You are currently viewing the printable version of this article, to return to the normal page, please click here.

Murtha’s defense of earmarks questioned

Question of the Day

Is it still considered bad form to talk politics during a social gathering?

View results

Rep. John P. Murtha"s justification for some of the $3 billion in pork projects in the Defense Department spending bill only fanned criticism from House Republicans and government-watchdog groups.

Mr. Murtha, chairman of the Appropriations defense subcommittee, bristled when questioned on the House floor last week about pricey research-and-development projects doled out to businesses in districts of top Democrats — including his in Pennsylvania.

He told the chamber that the pork spending, known as earmarks, is awarded in a competitive bidding process by the Pentagon and that the technology developed with federal dollars would be the property of the U.S. government.

He"s got to know that"s not true, said Rep. John Campbell, California Republican. Clearly, the point of earmarks is they avoid the competitive bidding process.

He also doubted that an earmark could establish a contractual agreement for product ownership, as did Steve Ellis, vice president of the government-watchdog group Taxpayers for Common Sense.

I"ve looked at hundreds of thousands of earmarks over the years, and I"ve never seen one that stipulates ownership, Mr. Ellis said.

Mr. Campbell said he was seeking documentation from the Defense Department to refute Mr. Murtha"s claims and force him to retract the statements.

Mr. Murtha did not respond to requests for comment.

Mr. Murtha, who is one of the most prolific sponsors of earmarks in the Democrat-led Congress, defended the practice during debate Saturday night when questioned by Mr. Campbell and Rep. Jeff Flake, Arizona Republican.

I think people around the country will be appalled ... to see Mr. Murtha stand up and say these contracts are competitively bid. They are not, Mr. Flake said by telephone after returning home to Mesa, Ariz.

Mr. Flake commended new ethics rules passed this year that disclose more earmarks, but he lamented that the lawmakers allow the practice to flourish, regardless of what is disclosed.

Ultimately, the system will change when people on the outside say, This is enough," he said.

The bill contained 1,337 earmarks worth $3 billion, with $150 million in pork sponsored by Mr. Murtha.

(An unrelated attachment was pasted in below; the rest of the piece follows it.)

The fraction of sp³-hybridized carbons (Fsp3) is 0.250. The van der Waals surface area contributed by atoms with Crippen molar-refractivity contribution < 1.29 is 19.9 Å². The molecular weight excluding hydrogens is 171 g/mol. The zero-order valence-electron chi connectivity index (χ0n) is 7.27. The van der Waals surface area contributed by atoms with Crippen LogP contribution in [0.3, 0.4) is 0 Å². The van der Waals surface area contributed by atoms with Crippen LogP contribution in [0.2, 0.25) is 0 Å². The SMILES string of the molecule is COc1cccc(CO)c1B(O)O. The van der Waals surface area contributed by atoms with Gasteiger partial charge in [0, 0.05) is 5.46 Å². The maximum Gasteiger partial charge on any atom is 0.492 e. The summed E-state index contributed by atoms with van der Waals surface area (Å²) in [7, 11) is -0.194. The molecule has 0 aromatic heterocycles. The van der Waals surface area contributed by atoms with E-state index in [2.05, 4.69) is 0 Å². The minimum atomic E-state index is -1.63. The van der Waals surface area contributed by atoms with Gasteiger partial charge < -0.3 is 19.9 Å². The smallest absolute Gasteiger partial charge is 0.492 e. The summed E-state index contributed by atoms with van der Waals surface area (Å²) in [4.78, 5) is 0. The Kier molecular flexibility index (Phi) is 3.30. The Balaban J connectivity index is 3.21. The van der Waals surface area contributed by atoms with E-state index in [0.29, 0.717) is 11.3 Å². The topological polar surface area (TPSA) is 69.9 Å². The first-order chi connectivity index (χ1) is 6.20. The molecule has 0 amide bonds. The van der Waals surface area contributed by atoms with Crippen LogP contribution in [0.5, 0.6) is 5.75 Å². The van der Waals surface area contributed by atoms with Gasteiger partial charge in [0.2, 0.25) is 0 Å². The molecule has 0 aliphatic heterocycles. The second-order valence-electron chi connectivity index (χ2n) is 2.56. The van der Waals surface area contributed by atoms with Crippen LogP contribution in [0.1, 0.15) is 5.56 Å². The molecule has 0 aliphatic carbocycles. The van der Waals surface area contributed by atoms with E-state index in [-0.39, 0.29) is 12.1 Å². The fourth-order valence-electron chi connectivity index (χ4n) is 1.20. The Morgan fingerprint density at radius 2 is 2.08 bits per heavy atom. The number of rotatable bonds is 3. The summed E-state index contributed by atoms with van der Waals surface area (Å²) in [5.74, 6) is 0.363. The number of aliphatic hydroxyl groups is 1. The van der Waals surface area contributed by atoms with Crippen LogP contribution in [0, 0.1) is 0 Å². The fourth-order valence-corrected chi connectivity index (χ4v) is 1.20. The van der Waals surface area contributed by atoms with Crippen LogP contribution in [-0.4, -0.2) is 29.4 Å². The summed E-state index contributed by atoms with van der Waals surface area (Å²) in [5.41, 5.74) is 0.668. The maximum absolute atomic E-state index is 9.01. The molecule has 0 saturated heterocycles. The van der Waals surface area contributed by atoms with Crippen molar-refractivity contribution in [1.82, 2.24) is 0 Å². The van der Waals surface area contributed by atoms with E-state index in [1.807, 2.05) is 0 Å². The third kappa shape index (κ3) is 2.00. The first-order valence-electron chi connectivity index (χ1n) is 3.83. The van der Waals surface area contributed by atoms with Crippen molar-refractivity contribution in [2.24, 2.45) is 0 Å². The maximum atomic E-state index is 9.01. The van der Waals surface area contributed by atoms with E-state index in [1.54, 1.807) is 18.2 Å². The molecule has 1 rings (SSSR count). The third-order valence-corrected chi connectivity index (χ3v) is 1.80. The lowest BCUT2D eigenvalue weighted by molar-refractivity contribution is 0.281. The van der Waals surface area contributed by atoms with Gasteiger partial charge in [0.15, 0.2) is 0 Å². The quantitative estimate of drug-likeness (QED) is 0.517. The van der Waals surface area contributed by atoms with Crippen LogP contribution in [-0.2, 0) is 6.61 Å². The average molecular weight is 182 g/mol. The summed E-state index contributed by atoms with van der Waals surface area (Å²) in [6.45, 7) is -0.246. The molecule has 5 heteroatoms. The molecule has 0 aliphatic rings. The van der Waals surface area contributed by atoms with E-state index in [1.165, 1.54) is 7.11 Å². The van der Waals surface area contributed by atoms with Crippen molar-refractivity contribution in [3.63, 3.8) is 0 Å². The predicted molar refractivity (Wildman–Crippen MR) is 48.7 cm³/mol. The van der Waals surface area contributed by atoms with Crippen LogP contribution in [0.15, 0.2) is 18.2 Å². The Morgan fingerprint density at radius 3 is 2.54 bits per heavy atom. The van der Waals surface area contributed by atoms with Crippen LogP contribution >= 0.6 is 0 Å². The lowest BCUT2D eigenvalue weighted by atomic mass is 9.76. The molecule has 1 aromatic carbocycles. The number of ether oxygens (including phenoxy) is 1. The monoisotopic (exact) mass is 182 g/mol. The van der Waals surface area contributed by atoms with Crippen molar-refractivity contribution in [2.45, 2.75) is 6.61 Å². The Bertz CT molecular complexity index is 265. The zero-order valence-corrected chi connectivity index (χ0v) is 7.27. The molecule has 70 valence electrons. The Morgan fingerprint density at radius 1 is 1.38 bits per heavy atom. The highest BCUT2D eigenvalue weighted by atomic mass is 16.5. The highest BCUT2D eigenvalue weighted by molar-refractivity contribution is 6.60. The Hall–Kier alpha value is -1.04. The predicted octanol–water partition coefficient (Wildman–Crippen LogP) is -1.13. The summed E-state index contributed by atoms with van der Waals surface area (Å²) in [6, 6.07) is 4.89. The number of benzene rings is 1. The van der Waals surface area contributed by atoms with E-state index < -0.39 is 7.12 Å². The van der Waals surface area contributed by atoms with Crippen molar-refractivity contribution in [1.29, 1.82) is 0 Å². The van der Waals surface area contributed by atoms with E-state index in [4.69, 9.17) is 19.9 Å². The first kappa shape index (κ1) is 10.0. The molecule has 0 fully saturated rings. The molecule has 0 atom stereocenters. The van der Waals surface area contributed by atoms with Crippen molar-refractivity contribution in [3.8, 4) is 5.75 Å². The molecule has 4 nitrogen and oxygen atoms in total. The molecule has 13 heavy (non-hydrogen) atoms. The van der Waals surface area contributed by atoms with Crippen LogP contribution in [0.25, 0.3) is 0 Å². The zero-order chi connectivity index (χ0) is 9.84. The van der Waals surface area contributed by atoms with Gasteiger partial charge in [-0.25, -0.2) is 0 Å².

Under the new rules, the number of earmarks in the defense bill dropped from the $10 billion in last year"s bill, but Mr. Murtha"s share of pork nearly doubled now that he is chairman, according to an analysis by Taxpayers for Common Sense.

Pork in this year"s defense bill includes $2.5 million sponsored by House Speaker Nancy Pelosi, California Democrat, to refurbish a parade ground in San Francisco"s Presidio park and $2 million sponsored by Rep. Stephanie Tubbs Jones, Ohio Democrat and chairman of the ethics committee, for Cleveland-based Sherwin-Williams paint company to develop a paint shield for protecting people from microbial threats.

Mr. Murtha sponsored a $39 million earmark for the National Drug Intelligence Center (NDIC) in Johnstown, Pa., which is part of his district.

He faced a House censure in May when he threatened to withhold all pork projects for Rep. Mike Rogers, Michigan Republican, in retaliation for an attempt to kill a $23 million earmark for NDIC in an intelligence bill. The motion for censure failed in a party-line vote.

During debate of the defense bill, which passed with the $3 billion of pork intact, Mr. Murtha said the earmarks are vetted scrupulously.

We go over every single earmark, he said. We don"t apologize for them because we think the members know as much about what goes on in their district as [do] the bureaucrats and the Defense Department.

Earmarks by Republicans, which also were challenged by Mr. Flake, included $1 million requested by Rep. C.W. Bill Young for Marine Desalination Systems Inc. in his Florida district.

Mr. Young, the ranking Republican on the Appropriations defense subcommittee, sponsored $117 million in pork.

Comments
blog comments powered by Disqus